Processing mediated polymorphism in PVDF-based dielectric polymers and their application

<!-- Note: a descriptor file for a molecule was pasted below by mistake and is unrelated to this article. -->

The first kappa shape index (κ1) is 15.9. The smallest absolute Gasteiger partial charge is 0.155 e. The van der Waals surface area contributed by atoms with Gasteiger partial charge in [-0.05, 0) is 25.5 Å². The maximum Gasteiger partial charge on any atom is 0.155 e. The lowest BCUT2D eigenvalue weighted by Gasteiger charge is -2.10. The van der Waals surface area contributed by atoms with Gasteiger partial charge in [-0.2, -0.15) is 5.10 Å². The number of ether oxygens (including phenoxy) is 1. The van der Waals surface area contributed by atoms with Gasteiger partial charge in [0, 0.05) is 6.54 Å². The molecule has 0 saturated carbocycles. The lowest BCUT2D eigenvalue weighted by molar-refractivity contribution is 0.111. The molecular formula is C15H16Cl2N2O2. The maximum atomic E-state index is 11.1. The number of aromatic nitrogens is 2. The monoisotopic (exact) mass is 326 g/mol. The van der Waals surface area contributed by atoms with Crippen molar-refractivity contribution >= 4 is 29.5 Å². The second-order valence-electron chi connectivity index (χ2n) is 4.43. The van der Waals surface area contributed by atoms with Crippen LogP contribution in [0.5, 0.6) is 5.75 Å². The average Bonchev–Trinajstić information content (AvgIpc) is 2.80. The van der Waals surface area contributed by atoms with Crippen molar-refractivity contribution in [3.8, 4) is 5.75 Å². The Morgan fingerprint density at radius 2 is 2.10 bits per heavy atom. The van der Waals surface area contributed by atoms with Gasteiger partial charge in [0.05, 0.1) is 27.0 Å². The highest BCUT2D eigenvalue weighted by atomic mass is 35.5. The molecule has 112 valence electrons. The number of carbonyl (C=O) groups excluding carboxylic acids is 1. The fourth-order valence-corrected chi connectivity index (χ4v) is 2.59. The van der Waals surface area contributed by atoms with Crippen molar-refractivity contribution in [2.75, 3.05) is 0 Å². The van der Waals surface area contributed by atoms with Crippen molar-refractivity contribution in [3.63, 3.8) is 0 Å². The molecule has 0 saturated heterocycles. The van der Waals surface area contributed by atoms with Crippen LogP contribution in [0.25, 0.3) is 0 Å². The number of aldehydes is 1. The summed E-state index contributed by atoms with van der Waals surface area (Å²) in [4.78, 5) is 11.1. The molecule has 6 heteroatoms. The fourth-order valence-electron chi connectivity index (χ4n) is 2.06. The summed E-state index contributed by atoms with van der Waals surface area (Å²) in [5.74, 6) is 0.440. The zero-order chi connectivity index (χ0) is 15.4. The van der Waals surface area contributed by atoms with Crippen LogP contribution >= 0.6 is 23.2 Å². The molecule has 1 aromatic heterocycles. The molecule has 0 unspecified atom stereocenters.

The ever-increasing demand in electronic devices, piezoelectric materials such as ceramics, polymers and polymer ceramic composites with enhanced piezoelectric and dielectric properties has become the focus of many research areas. Among the piezoelectric materials, polymers have advantages of flexibility, light weight and easy of processing as compared to ceramics. Among various polymers, PVDF is of special interest due to potential applications as sensors, capacitors and actuators etc. The piezoelectric properties of PVDF depend on the extent and orientation of different crystalline phases particularly, the electro-active - and - phases. However, obtaining these polar phases is not straight forward because they are thermodynamically unstable. The mechanistic origin of the piezoelectric properties, orientation and the extent of the piezoelectric polar phases can be tuned by various processing techniques. This thesis entitled “Processing mediated polymorphism in PVDF-based dielectric polymers and their application” systematically studies the effect of various processing methods on the crystalline structure, crystalline morphology, crystallization kinetics, mechanical properties, dielectric and piezoelectric properties in PVDF and PVDF based dielectric polymers. The thesis consists of 8 chapters. Chapter 1 introduces effect of various processing parameters like mechanical rolling, stretching, poling, solvent casting, electrospinning or a combination of these on the evolution of - PVDF. Further, this Chapter highlights the effect of blending, addition of nanoparticles like graphene oxide and CNT on the phase transformation of PVDF and relates with the dielectric and piezoelectric properties. In Chapter 2, the basic experimental techniques and principles involved in the processing and characterization of materials are discussed. In Chapter 3, the effect of shear rate and shearing temperature on the different polymorphs and crystalline morphology in PVDF has been investigated systematically by polarized optical microscopy coupled to a hot stage, Fourier transform infrared spectroscopy, differential thermal analysis, melt-rheology and dielectric relaxation spectroscopy. The piezoelectric properties of PVDF depend on the extent and orientation of - phase. Hence, the shear rate and shearing temperature are optimized to obtain maximum - phase in PVDF. The maximum amount of - phase was obtained for samples that were sheared at high temperature (220 °C) as compared to samples which were sheared at lower temperature (155 °C). It is further observed that the rate of crystallization increases after shear. Chapter 4 deals with the effect of shear, shear history, and addition of PMMA in inducing the β- polymorph and crystalline morphology in PVDF. The rheological measurements revealed that the induction time was significantly lower for blends with a higher PVDF content (≥80 wt %). The crystalline morphology observed from POM demonstrates that the growth rate of spherulites was greatly reduced with increasing PMMA content in the blends. FTIR results were used to determine the amount of β- phase in the blends before and after the shear history. The blends that were sheared at high temperature (220 °C) showed more β- phase than the blends that were sheared around the crystallization temperature. Chapter 5 delineates the effects of the amorphous content and various processing conditions (rolling, poling and rolling followed by poling) on the phase transformation, crystallographic texture, mechanical properties and the dielectric response of PVDF/PMMA blends. The highest β- phase content (>95%) was obtained for blends that were rich in the crystalline phase which were deformed up to a strain of 80%. Further, after rolling an increase in the degree of crystallinity and storage modulus was observed. The dielectric response revealed that the samples that were initially rolled followed by poled showed maximum dielectric constant and low dielectric loss as compared to the rolled or compression molded samples. Chapter 6 explains piezoelectric response in electrospun poly(vinylidene fluoride) fibers containing fluoro-doped graphene derivatives. The piezoelectric coefficient and β- phase fraction was enhanced upon the addition of GO, however, enhanced significantly in the case of GOF which was observed from PFM and FTIR results. The drastic enhancement in β- phase is due to the presence of highly electronegative fluorine. PVDF is one of the most inert fluoropolymers and difficult to functionalize using conventional chemical methods. To overcome some of its disadvantages in applications, several modification methods have been reported to incorporate desirable functionalities. Chapter 7 describes the effect of ozone treated and grafted copolymers on the crystalline structure or β- phase, dielectric behavior and piezoelectric coefficient in PVDF. The microstructures and phase transformations in PVDF were characterized by XPS, XRD, FTIR and DSC. The resulting hydroxyl modified PVDF (PVDF-OH) characterized by various techniques such as FTIR and XPS all confirmed hydroxylation of PVDF. By this approach, the amount of polar β- phase increases from 38 % (powder PVDF) to 96 % after grafting with PBSA. This phase transformation after ozonization and grafting was accompanied by an increase in dielectric permittivity and piezoelectric coefficient (d33). Chapter 8 sums up the significant findings from each chapter and highlights the outcome of the work.